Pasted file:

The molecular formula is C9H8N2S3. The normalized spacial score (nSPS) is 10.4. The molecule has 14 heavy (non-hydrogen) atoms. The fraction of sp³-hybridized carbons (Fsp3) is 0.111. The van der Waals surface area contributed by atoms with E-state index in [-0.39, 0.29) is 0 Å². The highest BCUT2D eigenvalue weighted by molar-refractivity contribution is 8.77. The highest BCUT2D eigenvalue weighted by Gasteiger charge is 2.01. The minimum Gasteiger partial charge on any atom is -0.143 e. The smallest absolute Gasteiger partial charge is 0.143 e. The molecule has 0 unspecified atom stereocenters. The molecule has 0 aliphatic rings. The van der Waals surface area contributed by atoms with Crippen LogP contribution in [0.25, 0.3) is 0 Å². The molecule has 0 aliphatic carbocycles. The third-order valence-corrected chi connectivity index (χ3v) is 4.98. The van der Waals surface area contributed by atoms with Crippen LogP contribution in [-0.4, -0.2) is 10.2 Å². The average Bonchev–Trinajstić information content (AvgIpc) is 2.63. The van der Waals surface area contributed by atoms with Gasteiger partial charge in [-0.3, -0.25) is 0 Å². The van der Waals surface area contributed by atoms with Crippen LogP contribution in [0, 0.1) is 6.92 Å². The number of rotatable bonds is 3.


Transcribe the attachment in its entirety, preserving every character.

The molecular formula is C9H8N2S3. The normalized spacial score (nSPS) is 10.4. The molecule has 14 heavy (non-hydrogen) atoms. The fraction of sp³-hybridized carbons (Fsp3) is 0.111. The van der Waals surface area contributed by atoms with E-state index in [-0.39, 0.29) is 0 Å². The highest BCUT2D eigenvalue weighted by molar-refractivity contribution is 8.77. The highest BCUT2D eigenvalue weighted by Gasteiger charge is 2.01. The minimum Gasteiger partial charge on any atom is -0.143 e. The smallest absolute Gasteiger partial charge is 0.143 e. The molecule has 0 unspecified atom stereocenters. The molecule has 0 aliphatic rings. The van der Waals surface area contributed by atoms with Crippen LogP contribution in [0.25, 0.3) is 0 Å². The molecule has 0 aliphatic carbocycles. The third-order valence-corrected chi connectivity index (χ3v) is 4.98. The van der Waals surface area contributed by atoms with Crippen LogP contribution in [-0.4, -0.2) is 10.2 Å². The average Bonchev–Trinajstić information content (AvgIpc) is 2.63. The van der Waals surface area contributed by atoms with Gasteiger partial charge in [-0.3, -0.25) is 0 Å². The van der Waals surface area contributed by atoms with Crippen LogP contribution in [0, 0.1) is 6.92 Å². The number of rotatable bonds is 3.